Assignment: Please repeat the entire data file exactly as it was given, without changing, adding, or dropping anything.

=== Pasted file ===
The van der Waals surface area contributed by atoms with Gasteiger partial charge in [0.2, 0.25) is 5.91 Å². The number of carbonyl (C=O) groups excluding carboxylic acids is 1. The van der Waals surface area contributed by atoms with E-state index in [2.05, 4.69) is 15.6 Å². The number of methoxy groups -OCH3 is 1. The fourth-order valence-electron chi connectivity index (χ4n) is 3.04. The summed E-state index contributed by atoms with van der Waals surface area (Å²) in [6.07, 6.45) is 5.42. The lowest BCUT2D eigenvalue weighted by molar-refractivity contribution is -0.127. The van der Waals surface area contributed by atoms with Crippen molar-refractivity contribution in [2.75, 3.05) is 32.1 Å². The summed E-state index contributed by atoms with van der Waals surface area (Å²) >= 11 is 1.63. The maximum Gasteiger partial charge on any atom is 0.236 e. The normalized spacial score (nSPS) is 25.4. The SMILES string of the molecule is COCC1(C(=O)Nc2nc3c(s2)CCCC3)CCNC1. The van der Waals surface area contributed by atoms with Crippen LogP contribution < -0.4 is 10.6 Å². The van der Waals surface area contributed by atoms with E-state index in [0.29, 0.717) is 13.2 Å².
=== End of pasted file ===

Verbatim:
The van der Waals surface area contributed by atoms with Gasteiger partial charge in [0.2, 0.25) is 5.91 Å². The number of carbonyl (C=O) groups excluding carboxylic acids is 1. The van der Waals surface area contributed by atoms with E-state index in [2.05, 4.69) is 15.6 Å². The number of methoxy groups -OCH3 is 1. The fourth-order valence-electron chi connectivity index (χ4n) is 3.04. The summed E-state index contributed by atoms with van der Waals surface area (Å²) in [6.07, 6.45) is 5.42. The lowest BCUT2D eigenvalue weighted by molar-refractivity contribution is -0.127. The van der Waals surface area contributed by atoms with Crippen molar-refractivity contribution in [2.75, 3.05) is 32.1 Å². The summed E-state index contributed by atoms with van der Waals surface area (Å²) >= 11 is 1.63. The maximum Gasteiger partial charge on any atom is 0.236 e. The normalized spacial score (nSPS) is 25.4. The SMILES string of the molecule is COCC1(C(=O)Nc2nc3c(s2)CCCC3)CCNC1. The van der Waals surface area contributed by atoms with Crippen LogP contribution < -0.4 is 10.6 Å². The van der Waals surface area contributed by atoms with E-state index in [0.29, 0.717) is 13.2 Å².